The Jew And The Carrot

Deer in the (Jewish) Headlights

By Ben Harris

  • Print
  • Share Share

Thinkstock

Countless anxieties attended the planning for my first season farming. Losing my entire crop to deer was not among them.

Neither of the Northeastern farms where I had worked previously worried much about these herbivores. One farm was large and could keep losses from deer to a minimum with a shotgun. The other was on a main street in a semi-suburban environment where the deer pressure was fairly low. In both cases, a sort of Cold War stalemate prevailed. There were occasional border skirmishes and the requisite resort to arms. Losses were incurred on both sides, but never at catastrophic levels. The balance of power always prevailed.

But from the moment I began working our fields, I’ve gotten hints that we shouldn’t be nearly so casual. Connecticut is deer country. One of our towns gave its name to a disease borne by deer ticks. Neighbors would shoot me dubious looks when I shrugged in response to questions about my deer control strategy. Nonspecific references were made to a lost pumpkin crop a few years back.

One farmer a few towns over advised me in May to stop my planting and focus all my energies on protecting what I already had. If I had to do it all over again, he told me, I would invest in some serious fencing. I ignored him.

Even the deer tracks I’d notice each morning in our freshly plowed beds weren’t enough to light a fire. The tracks would pass by beautiful, tender green leaves that were left entirely unmolested. They were toying with me, I would say, waiting for the moment of perfect delectability before they decimated the whole crop. I didn’t really believe it was so, but somewhere in back of my mind I feared it might be.

The turning point came when my Hare Krishna farmhand, Fred, went to pick up some composted manure at a nearby supply house. After making a few trips, the woman at the store asked what we were up to. When Fred explained we were growing vegetables, the woman leaned in conspiratorially. “Did they tell you about the deer?” she asked.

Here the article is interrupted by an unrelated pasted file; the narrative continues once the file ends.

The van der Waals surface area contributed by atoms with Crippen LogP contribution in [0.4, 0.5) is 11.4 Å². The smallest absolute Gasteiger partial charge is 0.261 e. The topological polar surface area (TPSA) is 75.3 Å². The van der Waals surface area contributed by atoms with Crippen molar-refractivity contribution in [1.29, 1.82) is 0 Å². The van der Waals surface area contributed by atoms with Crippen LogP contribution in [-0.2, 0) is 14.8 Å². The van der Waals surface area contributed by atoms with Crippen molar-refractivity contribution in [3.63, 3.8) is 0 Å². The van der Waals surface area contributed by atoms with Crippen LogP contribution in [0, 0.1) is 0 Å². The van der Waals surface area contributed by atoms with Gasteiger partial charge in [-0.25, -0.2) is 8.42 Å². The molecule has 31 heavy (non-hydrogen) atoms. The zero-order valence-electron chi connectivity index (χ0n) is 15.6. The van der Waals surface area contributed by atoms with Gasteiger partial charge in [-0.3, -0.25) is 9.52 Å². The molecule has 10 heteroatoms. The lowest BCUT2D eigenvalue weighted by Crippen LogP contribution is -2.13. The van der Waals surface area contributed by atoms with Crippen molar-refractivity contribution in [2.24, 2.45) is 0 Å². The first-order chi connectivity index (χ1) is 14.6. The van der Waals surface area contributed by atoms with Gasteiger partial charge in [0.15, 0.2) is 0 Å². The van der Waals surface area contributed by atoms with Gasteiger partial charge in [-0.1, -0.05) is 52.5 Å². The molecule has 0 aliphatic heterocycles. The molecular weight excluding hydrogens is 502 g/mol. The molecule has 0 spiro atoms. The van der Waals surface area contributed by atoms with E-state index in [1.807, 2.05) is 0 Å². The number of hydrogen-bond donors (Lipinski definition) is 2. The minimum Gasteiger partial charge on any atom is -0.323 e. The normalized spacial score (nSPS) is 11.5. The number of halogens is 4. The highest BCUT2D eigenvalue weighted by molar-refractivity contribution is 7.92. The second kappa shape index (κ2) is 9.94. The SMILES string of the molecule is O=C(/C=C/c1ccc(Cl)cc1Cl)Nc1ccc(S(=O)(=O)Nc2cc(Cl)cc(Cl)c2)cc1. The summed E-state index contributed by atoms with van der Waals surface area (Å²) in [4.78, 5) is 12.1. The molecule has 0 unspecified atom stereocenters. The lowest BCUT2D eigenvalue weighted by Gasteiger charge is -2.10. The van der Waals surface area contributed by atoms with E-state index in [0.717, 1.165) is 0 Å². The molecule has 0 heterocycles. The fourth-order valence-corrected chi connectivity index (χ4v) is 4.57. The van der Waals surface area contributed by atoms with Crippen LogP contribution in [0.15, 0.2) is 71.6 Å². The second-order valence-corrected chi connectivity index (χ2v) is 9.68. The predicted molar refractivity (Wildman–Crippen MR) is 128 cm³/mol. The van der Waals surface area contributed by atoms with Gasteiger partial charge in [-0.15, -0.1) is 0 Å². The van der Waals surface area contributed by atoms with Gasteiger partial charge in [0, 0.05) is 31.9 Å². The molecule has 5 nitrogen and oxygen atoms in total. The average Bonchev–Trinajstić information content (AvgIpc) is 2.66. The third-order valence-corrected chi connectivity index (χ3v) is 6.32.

That was enough to scare me straight. A few weeks later, a truck pulled up to the farm and unloaded $2,000 worth of electrified fencing. Held aloft on fiberglass rods, three strands of tape now circle the field. At night, after closing the gate and arming the solar battery, 9,000 volts of electricity pulse through them every two seconds or so.

But here’s the crazy thing — deer can easily jump six feet or more. Our top strand of electrified tape is only five feet high. The system works by baiting the deer to approach the fence and then shocking them so badly they think better of getting too close. It sounded a little crazy when the salesman explained it to me, but so far it’s working. And I’m sleeping a lot easier just knowing it’s there.

As a small farm with barely an acre currently under cultivation, a serious deer infestation could be devastating. And having committed to supplying vegetables to CSA members for another 21 weeks (two down!), I can ill afford the kind of losses even a small herd of deer could inflict. The rabbits and worms and beetles are taking enough as it is.

Growing organically means achieving a sustainable detente with the various forms of life on the farm. It’s tempting to aim for total victory. What could be more desirable than a farm entirely free of predacious animals and weeds? A lot, actually. The fact that all this wildlife wants a piece of the action is clear evidence that the food we’re growing is worth eating.